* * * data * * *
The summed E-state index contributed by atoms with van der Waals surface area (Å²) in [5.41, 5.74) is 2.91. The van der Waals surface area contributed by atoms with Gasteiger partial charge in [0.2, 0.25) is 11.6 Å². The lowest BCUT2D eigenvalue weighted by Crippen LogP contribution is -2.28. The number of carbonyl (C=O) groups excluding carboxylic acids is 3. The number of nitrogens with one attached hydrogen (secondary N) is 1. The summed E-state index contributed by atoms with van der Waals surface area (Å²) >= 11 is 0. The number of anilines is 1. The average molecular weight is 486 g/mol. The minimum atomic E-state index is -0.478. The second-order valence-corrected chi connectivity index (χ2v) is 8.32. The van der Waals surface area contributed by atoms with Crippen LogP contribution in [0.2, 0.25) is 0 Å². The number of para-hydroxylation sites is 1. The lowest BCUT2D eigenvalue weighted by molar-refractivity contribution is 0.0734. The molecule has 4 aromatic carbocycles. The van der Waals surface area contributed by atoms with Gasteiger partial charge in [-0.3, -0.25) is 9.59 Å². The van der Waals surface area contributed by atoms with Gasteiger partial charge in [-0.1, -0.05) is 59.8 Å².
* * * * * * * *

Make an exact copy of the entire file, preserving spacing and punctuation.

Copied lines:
The summed E-state index contributed by atoms with van der Waals surface area (Å²) in [5.41, 5.74) is 2.91. The van der Waals surface area contributed by atoms with Gasteiger partial charge in [0.2, 0.25) is 11.6 Å². The lowest BCUT2D eigenvalue weighted by Crippen LogP contribution is -2.28. The number of carbonyl (C=O) groups excluding carboxylic acids is 3. The number of nitrogens with one attached hydrogen (secondary N) is 1. The summed E-state index contributed by atoms with van der Waals surface area (Å²) >= 11 is 0. The number of anilines is 1. The average molecular weight is 486 g/mol. The minimum atomic E-state index is -0.478. The second-order valence-corrected chi connectivity index (χ2v) is 8.32. The van der Waals surface area contributed by atoms with Crippen LogP contribution in [0.2, 0.25) is 0 Å². The number of para-hydroxylation sites is 1. The lowest BCUT2D eigenvalue weighted by molar-refractivity contribution is 0.0734. The molecule has 4 aromatic carbocycles. The van der Waals surface area contributed by atoms with Gasteiger partial charge in [-0.3, -0.25) is 9.59 Å². The van der Waals surface area contributed by atoms with Gasteiger partial charge in [-0.1, -0.05) is 59.8 Å².